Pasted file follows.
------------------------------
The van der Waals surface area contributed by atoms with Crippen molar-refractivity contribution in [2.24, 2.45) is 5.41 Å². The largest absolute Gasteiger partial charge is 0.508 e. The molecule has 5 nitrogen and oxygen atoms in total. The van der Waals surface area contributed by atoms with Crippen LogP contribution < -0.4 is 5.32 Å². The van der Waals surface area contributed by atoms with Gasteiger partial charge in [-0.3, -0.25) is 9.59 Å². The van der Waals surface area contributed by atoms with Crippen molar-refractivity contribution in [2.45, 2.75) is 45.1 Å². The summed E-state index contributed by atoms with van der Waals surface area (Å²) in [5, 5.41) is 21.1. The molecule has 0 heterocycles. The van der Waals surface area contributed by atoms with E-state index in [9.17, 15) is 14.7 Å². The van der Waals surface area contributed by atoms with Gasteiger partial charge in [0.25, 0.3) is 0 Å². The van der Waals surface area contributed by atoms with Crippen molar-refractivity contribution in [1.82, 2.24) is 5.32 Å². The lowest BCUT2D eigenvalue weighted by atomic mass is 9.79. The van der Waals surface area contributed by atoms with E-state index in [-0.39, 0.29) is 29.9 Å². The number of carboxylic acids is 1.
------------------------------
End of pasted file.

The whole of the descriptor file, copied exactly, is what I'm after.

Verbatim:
The van der Waals surface area contributed by atoms with Crippen molar-refractivity contribution in [2.24, 2.45) is 5.41 Å². The largest absolute Gasteiger partial charge is 0.508 e. The molecule has 5 nitrogen and oxygen atoms in total. The van der Waals surface area contributed by atoms with Crippen LogP contribution < -0.4 is 5.32 Å². The van der Waals surface area contributed by atoms with Gasteiger partial charge in [-0.3, -0.25) is 9.59 Å². The van der Waals surface area contributed by atoms with Crippen molar-refractivity contribution in [2.45, 2.75) is 45.1 Å². The summed E-state index contributed by atoms with van der Waals surface area (Å²) in [5, 5.41) is 21.1. The molecule has 0 heterocycles. The van der Waals surface area contributed by atoms with E-state index in [9.17, 15) is 14.7 Å². The van der Waals surface area contributed by atoms with Gasteiger partial charge in [0.25, 0.3) is 0 Å². The van der Waals surface area contributed by atoms with Crippen molar-refractivity contribution in [1.82, 2.24) is 5.32 Å². The lowest BCUT2D eigenvalue weighted by atomic mass is 9.79. The van der Waals surface area contributed by atoms with E-state index in [-0.39, 0.29) is 29.9 Å². The number of carboxylic acids is 1.